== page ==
In contrast, Asus has already promised a Marshmallow build for the Zenfone 2, which is less than a year old at this point. Read More
The CyanogenMod team continues to expand its selection of builds for its aftermarket ROM, and today no less than four new devices are being added. Those would be HTC's 2015 flagship One M9, Lenovo's budget-oriented ZUK Z1, NVIDIA's SHIELD Portable (the original one with the attached controller), and the SHIELD Tablet.
As usual, CyanogenMod arranges builds by codename: the M9 is "himaul," the Z1 is "ham," the SHIELD Portable is "roth," and the SHIELD Tablet is... "shieldtablet." Huh. All four devices are currently on nightly builds of CyanogenMod 12.1 (Android 5.1), and may or may not be added to the more stable releases as they come. Read More
If there's one thing to say about NVIDIA's support of SHIELD devices, it's that they're doing a pretty dang good job of constantly pushing enhancements to all three devices - SHIELD Portable, SHIELD Tablet, and SHIELD Android TV.
And today, two of those are getting updates of their own, with a minor update to SHIELD Portable and a slightly larger bump for SHIELD Android TV. Let's start with the former.
SHIELD Portable is currently receiving upgrade 106, which brings a few rather minor - but still useful - enhancements:
This update contains button functionality fixes and security improvements, including:
If you missed the start button from KitKat, it's back. Read More
NVIDIA's GRID gaming service, which streams high-end PC games to the company's Android-powered hardware at extremely low latency, has been promoted as one of its best exclusive features. Unfortunately, NVIDIA seems to be having a lot of trouble getting over the last few hurdles to actually launch the thing. GRID has been in beta since late 2013, and was scheduled to launch its paid service in July as of the SHIELD Android TV announcement. Now it looks like the full launch has been pushed back again.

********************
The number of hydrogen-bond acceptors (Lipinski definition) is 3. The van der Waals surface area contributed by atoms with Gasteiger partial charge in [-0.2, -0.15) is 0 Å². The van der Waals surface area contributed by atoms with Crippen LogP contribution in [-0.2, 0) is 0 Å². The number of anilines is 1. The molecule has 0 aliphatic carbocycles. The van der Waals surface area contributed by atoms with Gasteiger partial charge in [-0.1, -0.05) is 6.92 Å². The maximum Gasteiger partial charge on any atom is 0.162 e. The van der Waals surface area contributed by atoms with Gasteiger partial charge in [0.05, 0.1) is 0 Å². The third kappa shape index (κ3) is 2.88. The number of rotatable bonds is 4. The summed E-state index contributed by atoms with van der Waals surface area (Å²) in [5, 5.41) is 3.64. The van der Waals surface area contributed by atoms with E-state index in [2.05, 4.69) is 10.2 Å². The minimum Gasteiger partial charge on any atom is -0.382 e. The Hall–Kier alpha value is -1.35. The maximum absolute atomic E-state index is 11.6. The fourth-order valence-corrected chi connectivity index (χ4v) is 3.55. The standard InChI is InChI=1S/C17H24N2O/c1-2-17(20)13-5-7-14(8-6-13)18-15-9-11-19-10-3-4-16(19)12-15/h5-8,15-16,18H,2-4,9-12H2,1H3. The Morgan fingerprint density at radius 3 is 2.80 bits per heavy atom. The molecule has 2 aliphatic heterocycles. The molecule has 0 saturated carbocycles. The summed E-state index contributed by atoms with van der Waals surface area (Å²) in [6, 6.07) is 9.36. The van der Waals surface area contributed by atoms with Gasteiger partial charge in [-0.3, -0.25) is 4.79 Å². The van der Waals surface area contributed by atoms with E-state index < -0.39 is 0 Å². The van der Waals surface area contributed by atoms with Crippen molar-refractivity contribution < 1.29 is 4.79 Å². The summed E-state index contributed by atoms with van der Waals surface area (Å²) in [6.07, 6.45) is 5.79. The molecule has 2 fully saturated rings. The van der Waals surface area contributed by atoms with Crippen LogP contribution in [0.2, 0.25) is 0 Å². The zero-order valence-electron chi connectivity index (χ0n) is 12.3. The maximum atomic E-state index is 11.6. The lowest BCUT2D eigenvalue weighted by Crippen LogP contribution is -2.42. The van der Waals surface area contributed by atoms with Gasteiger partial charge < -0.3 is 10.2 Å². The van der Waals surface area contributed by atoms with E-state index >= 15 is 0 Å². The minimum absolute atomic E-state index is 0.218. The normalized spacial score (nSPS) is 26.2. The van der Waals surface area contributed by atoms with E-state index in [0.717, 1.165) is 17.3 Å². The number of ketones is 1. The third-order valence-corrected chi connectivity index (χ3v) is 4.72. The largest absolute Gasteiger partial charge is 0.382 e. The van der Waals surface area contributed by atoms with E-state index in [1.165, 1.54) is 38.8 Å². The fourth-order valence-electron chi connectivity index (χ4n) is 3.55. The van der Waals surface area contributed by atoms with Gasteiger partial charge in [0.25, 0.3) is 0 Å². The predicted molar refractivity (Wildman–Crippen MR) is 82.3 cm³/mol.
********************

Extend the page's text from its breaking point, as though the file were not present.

Shortly after the SHIELD TV's product launch in June NVIDIA announced that it would be bumping the free preview period of GRID to July 31st, with a full service launch in August. Read More
The original Shield Portable is finally getting the bump to Android 5.1 from 4.4, but don't rush right out and download the OTA just yet. There are a few caveats with this one. Yes, you get the latest version of Android, but it will remove several games and features that are bundled with the old KitKat software. Read More
Welcome to the latest entry in our Bonus Round series, wherein we tell you all about the new Android games of the day that we couldn't get to during our regular news rounds. Consider this a quick update for the dedicated gamers who can't wait for our bi-weekly roundups, and don't want to wade through a whole day's worth of news just to get their pixelated fix. Today we've got several PC and console pilgrims including Hotline Miami, War Thunder, and Always Sometimes Monsters, a new Portal-inspired Zen Pinball table, a mashup of tactic, RPG, and city-building, and standard platformers and puzzlers. Read More